Thousands of Australians have returned from key overseas locations in advanced supply chain regions over the past 18 months. Tony says that is creating a highly competitive market. 

At the time of print, the Australian government was working on a plan to create a travel bubble with Singapore. Singapore’s prime minister said he hoped the country could start reopening its borders more widely as vaccination programmes advance.

Australia’s deputy prime minister, Michael McCormack, confirmed the government was working on the plan. But will it keep Australian supply chain leaders in overseas markets, or will they continue to come home? 

Globally, there has been a reduction in expats. Tony says in Middle Eastern and Asian locations there has historically been a need for experienced supply chain expats. However, with policies put in place to provide more leadership opportunities for locals, reductions in salary and remuneration, many families are flooding back to Australia, which is creating competition at the senior level of supply chain management.

“Many executives relocate to Asia to broaden their experience and capabilities. Singapore is the key hub for Asia Pacific’s supply chain, but when companies have cut salaries and shifted priorities to hiring locals, it’s forcing families to reconsider their options, having their kids in private international schools and a high cost of living, instead they have moved back to Australia” Tony says.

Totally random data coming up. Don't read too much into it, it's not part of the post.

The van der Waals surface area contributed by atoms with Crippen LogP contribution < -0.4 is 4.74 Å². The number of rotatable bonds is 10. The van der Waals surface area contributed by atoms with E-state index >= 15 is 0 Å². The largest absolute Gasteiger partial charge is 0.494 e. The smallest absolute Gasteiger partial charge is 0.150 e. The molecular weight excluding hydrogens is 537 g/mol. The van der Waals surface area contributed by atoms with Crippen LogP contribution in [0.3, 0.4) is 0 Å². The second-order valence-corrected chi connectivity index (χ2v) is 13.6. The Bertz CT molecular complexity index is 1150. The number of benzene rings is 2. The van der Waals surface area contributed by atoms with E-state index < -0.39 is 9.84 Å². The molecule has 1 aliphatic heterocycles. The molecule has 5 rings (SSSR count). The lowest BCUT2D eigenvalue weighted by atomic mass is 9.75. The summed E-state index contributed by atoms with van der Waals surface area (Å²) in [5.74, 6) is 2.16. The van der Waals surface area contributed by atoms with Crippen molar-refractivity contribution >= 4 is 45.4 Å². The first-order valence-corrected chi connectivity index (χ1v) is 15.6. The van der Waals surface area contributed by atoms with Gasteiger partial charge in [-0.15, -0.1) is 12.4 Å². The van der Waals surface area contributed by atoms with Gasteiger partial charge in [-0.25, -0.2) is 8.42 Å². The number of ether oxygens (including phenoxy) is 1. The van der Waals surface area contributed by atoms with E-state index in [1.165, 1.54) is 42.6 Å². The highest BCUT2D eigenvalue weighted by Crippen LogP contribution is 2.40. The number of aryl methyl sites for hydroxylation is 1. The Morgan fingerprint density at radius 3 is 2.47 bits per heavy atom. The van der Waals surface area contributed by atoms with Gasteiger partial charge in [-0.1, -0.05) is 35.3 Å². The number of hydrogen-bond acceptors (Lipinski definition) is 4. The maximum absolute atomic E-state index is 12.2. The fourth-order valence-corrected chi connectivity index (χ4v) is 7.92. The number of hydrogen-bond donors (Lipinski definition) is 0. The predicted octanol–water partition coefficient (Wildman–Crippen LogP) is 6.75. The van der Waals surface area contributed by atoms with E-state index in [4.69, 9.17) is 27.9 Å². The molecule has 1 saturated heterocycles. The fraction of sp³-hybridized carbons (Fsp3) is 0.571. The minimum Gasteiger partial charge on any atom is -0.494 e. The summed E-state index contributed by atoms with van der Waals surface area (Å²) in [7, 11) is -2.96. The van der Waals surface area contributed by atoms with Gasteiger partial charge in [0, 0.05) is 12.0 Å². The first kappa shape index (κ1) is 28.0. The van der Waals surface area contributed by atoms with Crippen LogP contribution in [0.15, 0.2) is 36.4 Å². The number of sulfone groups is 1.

At the executive leadership level, this is creating fierce competition as roles are being highly sought after from expats returning home. “In Singapore there is a push to hire locals which is restricting expats, not to mention government tax subsidies on offer for hiring locals that is forcing this movement for supply chain professionals to seek roles on home soil,” Tony says.


More than ever, supply chain organisations employers are prioritising diversity and inclusion initiatives and investing resources into making sure their talent reflects their company’s values.

Workplace diversity leads to innovation. “It’s exciting to see more companies prioritise senior females and culturally diverse candidates to join supply chain organisations in executive positions. It’s well overdue and allows companies to reflect on their values and culture for 2021 and beyond. Every company has a unique set of goals, and your diversity practices must align with them to be successful,” Tony says.

He says it’s refreshing to see more women in leading roles, however there is more work to be done this year to rebalance the ongoing power structure. “There has never been more talent available. Companies are going through extended recruitment processes to ensure their perfect candidate ticks every single box. They want the person to be a 100 per cent fit for their company, role and culture.” 

So how do you become the perfect fit? Tony says it depends on the company, but as Australia is a global destination market, candidates from overseas and locals are battling it out to prove their worth.

In a recent report by Bastian Consulting that assessed the impacts of COVID-19 on supply chains across key Asia Pacific locations, 24 per cent of supply chain executives in Australia said the demand for their products or services decreased during the pandemic. This highlights the thirst for problem solvers that can offer unique skills from either local or international experience to help manage the ongoing ‘ripple effects’ across the entire supply chain.

“A decade ago many companies were open to transferable skills, but now it’s about specific skills that can help a certain channel of an organisation,” Tony says. For Australia’s growing opportunities in local manufacturing, tech and start-ups, for example, it’s crucial to stay ahead by constantly developing technical, management and e-commerce skills to help strengthen the local supply chain and contribute to the future of the economy.

See www.bconsult.io